9. Wear lipstick. This advice comes from Aunt Nadine’s grandmother, and has always served me well. Put on some lipstick and your face will brighten, you will be ready to face the challenges of the world, and everyone will think you are well put together. Do not underestimate the power of having three favorite lipsticks in your bag and do not disregard the advice of a Jewish grandmother.
10. Forgive yourself. Too many times I have berated myself for firmly lodging my foot right in my mouth. We all do it — saying the wrong thing to the wrong person at the wrong time. I am cringing right now as some of these incidents run through my mind, some from over 20 years ago. I shudder still. It took me far too long to learn to forgive myself. We are human, we make mistakes and we sometimes unintentionally hurt others. Allow others to forgive you, and even if they don’t, you must eventually forgive yourself. You know what your intentions are. If you hurt someone on purpose, you need to make amends with that person and change your heart. If it was a mistake, you must still make amends and forgive yourself. And then move on.
11. Be reliable. If you commit to something, then you better follow through. Nothing will ruin your reputation as a classmate, team member, colleague or social contact quicker and more thoroughly than saying “yes”, and then flaking out. Say “no” when you must, but if you say “yes”, you must be prepared to follow through.
12. Make your bed. This advice is from your grandmother. Oma was taught by her mother to make the beds, sweep the floors and sidewalk, and clean the counters off every day. Your house will look tidy and you will be ready to receive any guests who may drop by. I think this has a lot of applications beyond housekeeping. Do the same thing to your desk, your workspace, and your mind.
13. Stop worrying about what they think. This is a “do as I say, not as I do” thing. I still fall into this trap. But, time and experience have taught me that most people are so wrapped up in their own lives, troubles and insecurities that they really are not paying attention to you. They are not thinking about what you are wearing/reading/saying/eating/doing any more than you are focusing on them and their actions. So, try to let go of worrying about what they all think. Do what you know is right, makes you comfortable, and what you know your father and I would approve of (see how I slipped that in there?).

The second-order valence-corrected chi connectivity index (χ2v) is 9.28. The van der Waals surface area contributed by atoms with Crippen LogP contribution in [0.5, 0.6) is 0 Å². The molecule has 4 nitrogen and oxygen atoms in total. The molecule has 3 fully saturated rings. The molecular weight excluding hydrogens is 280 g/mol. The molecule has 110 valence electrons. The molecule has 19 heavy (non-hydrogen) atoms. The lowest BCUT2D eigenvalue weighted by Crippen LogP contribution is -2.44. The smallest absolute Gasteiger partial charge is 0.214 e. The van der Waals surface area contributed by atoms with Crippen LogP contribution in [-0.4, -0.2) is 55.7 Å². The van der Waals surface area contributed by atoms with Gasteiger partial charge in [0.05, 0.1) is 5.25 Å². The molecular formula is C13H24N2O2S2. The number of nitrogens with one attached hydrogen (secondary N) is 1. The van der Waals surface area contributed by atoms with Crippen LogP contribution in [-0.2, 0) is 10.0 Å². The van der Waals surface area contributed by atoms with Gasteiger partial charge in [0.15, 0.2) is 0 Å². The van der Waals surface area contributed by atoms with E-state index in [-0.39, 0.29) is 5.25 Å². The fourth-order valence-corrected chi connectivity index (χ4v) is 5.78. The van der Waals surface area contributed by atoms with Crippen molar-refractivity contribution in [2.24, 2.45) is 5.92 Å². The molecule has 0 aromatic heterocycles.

14. No one will ever love you like we do. But so many people will love you, and there are many kinds of love. As your parents, we will love you unconditionally and for all time. But, there are great romantic moments out there for you, and you will experience heartbreak, too. You will have deep, long lasting friendships. There will be people who will be with you for the rest of your life, and some that walk with you for a while and fade away. It’s okay to let them go. You will feel the constant bond of family that may pull and stretch but does not break. Each loving relationship, the romantic and the friendly, brings its own moments of joy and comfort. I want you to experience each of these. And, I hope, you will one day have a child put into your arms and you will then know what it is to love unconditionally until the end of time.
15. Always keep a book at hand. There is always time to read. It expands your vocabulary, takes you to places and times you will never experience firsthand, teaches you new skills, gives you appreciation for how others think and approach life, opens your mind and heart, and fills the time when you are waiting for your kids to finish at dance/karate/soccer/basketball/golf. Just read.
16. Learn how to throw a party. You are a particularly social creature – of that there is no doubt. Learn how to throw a good party and you will be assured a good social life. People will want to come to your parties and will usually return the hospitality. Don’t be lazy – make sure your place is inviting and have plenty of good food and drink (except for the aforementioned fruity punch), invite a variety of friends and acquaintances, smile a lot, and talk to every guest. You grew up in a house that has been filled with people and parties. Some parties were crazier than others, but each one was worth the effort.
17. Make lists. This is advice that Auntie Nee would give you. She is the Queen of Listmaking. She is also the most organized person I know. She makes lists of lists. Breaking down overwhelming jobs into small pieces will give you a sense of control. And, it is undeniable that there is something very satisfying about crossing things off your list, and then throwing the darn thing away.
18. Don’t be afraid to say “I love you” when you mean it. This took me a long time to learn. It is still hard for me. I grew up in a different time and those words were not often said because there was a fear of devaluing them by saying them out loud. They are not words to throw around without meaning. They should not be uttered to every boyfriend. But, when you mean them, use them. Tell your spouse and children daily if you can. There is everything to gain and nothing to lose by saying “I love you” to those who matter most to you. I love you.